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Biodiversity

Transplanting microorganisms reduces coral death

Bacteria treatment increases resistance to the effects of temperature change

Morgan Bennett-Smith & Michael Berumen / KAUST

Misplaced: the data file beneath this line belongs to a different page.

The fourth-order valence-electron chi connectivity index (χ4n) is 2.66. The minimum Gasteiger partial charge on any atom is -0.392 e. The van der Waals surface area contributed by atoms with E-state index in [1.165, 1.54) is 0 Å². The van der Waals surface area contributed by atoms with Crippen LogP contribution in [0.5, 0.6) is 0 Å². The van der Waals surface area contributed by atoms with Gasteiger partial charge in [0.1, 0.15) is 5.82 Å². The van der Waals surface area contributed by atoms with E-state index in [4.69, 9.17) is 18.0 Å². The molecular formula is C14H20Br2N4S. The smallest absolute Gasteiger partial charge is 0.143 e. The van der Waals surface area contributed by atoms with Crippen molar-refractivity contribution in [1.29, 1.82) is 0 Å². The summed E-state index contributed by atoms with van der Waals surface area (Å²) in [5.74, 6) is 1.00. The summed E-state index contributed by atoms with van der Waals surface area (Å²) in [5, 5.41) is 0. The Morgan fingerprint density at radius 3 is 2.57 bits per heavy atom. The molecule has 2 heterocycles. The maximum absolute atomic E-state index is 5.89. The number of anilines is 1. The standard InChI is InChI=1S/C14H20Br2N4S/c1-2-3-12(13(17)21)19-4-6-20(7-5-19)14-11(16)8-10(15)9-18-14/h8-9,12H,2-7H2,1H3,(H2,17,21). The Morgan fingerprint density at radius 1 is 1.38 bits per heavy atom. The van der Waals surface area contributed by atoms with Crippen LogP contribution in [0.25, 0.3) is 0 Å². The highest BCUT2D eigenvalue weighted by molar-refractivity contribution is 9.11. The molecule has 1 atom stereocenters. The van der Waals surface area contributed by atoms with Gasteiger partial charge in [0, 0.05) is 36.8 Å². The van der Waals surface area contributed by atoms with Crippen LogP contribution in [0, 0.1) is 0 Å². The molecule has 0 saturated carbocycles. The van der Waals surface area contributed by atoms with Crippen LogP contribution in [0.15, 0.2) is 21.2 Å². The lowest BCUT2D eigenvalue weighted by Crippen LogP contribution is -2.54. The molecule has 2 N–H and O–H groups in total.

It may be possible to reduce coral death caused by ocean warming associated with climate change. When seawater rises by just a few degrees, coral loses the photosynthetic algae that live inside its cells, providing nutrients and oxygen. As a result, it undergoes a process known as bleaching and then dies. Laboratory experiments carried out by researchers in Brazil and abroad have now shown that coral death can be reduced by up to 40% in a relatively simple way: by treating them with a mixture of six species of bacteria normally found on healthy reefs. As part of her doctoral research supervised by Raquel Peixoto, a biologist from the Federal University of Rio de Janeiro (UFRJ), Erika Santoro submitted samples of the Mussismilia hispida brain coral collected from the Brazilian coast to conditions that induce bleaching: gradually increasing water temperature from the usual 26 degrees Celsius (°C) to 30 °C, then reducing it again after 10 days. She treated some of the coral with the bacterial mixture, and the rest with saline, which functioned as a placebo. All specimens from the test group were alive at the end of the experiment. Only 60% the placebo group survived (Science Advances, August 13).

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